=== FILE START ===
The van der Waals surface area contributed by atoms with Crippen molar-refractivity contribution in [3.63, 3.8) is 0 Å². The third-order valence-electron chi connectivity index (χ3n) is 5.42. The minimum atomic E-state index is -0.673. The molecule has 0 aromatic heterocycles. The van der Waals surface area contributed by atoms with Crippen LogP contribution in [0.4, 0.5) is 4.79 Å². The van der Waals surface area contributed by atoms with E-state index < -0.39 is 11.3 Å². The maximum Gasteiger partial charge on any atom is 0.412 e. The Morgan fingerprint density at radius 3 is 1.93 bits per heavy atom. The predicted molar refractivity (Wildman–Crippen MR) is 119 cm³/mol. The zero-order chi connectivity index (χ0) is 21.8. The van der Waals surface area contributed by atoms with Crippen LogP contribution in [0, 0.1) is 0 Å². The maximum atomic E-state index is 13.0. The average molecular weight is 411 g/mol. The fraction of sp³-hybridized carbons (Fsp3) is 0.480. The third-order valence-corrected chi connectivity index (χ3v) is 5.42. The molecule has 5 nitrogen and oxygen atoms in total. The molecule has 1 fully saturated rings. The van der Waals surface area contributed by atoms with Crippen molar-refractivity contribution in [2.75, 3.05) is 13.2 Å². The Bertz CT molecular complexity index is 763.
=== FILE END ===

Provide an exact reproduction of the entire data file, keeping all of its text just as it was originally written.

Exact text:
The van der Waals surface area contributed by atoms with Crippen molar-refractivity contribution in [3.63, 3.8) is 0 Å². The third-order valence-electron chi connectivity index (χ3n) is 5.42. The minimum atomic E-state index is -0.673. The molecule has 0 aromatic heterocycles. The van der Waals surface area contributed by atoms with Crippen LogP contribution in [0.4, 0.5) is 4.79 Å². The van der Waals surface area contributed by atoms with E-state index < -0.39 is 11.3 Å². The maximum Gasteiger partial charge on any atom is 0.412 e. The Morgan fingerprint density at radius 3 is 1.93 bits per heavy atom. The predicted molar refractivity (Wildman–Crippen MR) is 119 cm³/mol. The zero-order chi connectivity index (χ0) is 21.8. The van der Waals surface area contributed by atoms with Crippen LogP contribution in [0, 0.1) is 0 Å². The maximum atomic E-state index is 13.0. The average molecular weight is 411 g/mol. The fraction of sp³-hybridized carbons (Fsp3) is 0.480. The third-order valence-corrected chi connectivity index (χ3v) is 5.42. The molecule has 5 nitrogen and oxygen atoms in total. The molecule has 1 fully saturated rings. The van der Waals surface area contributed by atoms with Crippen molar-refractivity contribution in [2.75, 3.05) is 13.2 Å². The Bertz CT molecular complexity index is 763.